When a person repeatedly behaves or acts in a way that invades another individual's life and causes them mental distress and/or fear of bodily harm.
- Following you, with or without your knowledge
- Calling or texting excessively
- Threatening to hurt you, your friends, family, pets, or themselves
- Damaging your property
- It can even look romantic or non-threatening, like cards, flowers, emails, etc., but if this behavior is unwanted, it could be stalking
This can include things such as changing your routine, arranging a place to stay and talking through scenarios to address encountering the abusive person: what to do if he or she shows up at your home, work, school, etc. Tell the people around you how they can help you if such an event happens - even consider showing them a picture and giving identifying information.
Other things you can do:
Trust your instincts. Sometimes you may want to ignore what's happening, or to downplay and minimize the situation. The fact that you are uncomfortable or afraid is enough to take action to be safer.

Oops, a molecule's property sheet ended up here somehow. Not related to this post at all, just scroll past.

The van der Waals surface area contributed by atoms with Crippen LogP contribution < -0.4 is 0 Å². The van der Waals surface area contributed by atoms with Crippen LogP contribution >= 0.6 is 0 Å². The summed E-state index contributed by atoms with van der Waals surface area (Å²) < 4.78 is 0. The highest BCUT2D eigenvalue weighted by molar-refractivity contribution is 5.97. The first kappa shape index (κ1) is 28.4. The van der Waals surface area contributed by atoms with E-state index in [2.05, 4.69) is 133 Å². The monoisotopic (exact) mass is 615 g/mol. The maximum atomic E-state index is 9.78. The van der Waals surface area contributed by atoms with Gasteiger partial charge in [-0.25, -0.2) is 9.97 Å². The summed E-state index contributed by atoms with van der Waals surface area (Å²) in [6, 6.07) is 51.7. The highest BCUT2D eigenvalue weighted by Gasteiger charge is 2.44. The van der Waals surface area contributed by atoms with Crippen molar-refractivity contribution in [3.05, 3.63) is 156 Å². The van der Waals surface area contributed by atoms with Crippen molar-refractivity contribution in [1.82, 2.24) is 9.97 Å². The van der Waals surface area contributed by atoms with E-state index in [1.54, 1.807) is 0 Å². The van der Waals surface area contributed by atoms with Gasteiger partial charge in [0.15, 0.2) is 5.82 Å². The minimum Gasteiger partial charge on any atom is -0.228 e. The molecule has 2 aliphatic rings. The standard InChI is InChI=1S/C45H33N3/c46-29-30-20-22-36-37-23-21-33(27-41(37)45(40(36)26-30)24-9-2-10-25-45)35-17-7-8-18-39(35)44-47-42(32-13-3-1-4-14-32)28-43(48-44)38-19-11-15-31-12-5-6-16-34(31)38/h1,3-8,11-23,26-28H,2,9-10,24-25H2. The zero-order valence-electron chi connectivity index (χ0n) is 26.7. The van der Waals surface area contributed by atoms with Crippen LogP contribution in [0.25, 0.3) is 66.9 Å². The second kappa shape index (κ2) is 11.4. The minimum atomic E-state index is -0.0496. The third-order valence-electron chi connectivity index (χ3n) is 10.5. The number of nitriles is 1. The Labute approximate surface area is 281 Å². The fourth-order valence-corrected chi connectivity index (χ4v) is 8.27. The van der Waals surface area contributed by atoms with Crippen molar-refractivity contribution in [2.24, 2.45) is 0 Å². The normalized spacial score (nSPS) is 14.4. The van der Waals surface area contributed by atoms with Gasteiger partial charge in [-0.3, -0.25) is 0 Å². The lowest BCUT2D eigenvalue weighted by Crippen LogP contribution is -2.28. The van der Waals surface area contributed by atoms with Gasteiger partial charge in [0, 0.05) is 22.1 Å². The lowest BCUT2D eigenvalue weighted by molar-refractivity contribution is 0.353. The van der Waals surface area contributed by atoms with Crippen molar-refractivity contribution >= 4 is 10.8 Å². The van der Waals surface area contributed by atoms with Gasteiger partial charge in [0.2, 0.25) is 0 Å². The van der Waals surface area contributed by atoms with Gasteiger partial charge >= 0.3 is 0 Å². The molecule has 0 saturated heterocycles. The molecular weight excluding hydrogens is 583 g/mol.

Take threats seriously, even though it may be hard to believe someone would actually hurt you. Danger is usually higher when the abuser talks about suicide or homicide. If the person stalking you is someone with whom you've had a relationship, an attempt to leave or end the relationship can also increase the likelihood of a dangerous event. It is important to develop a safety plan prior to leaving the relationship, if possible.
Start a log/journal/calendar of abusive behavior. Write down the time, date and place of each incident, if there were any witnesses, what exactly happened, and how it made you feel.
Keep evidence of abuse. Save emails, texts, voicemails, letters, notes, etc. Photograph anything of yours that the abuser damages and any injuries that the abuser causes. If there are any witnesses, ask him or her to document what they saw.
Contact the Student Life Office | (740) 364-9578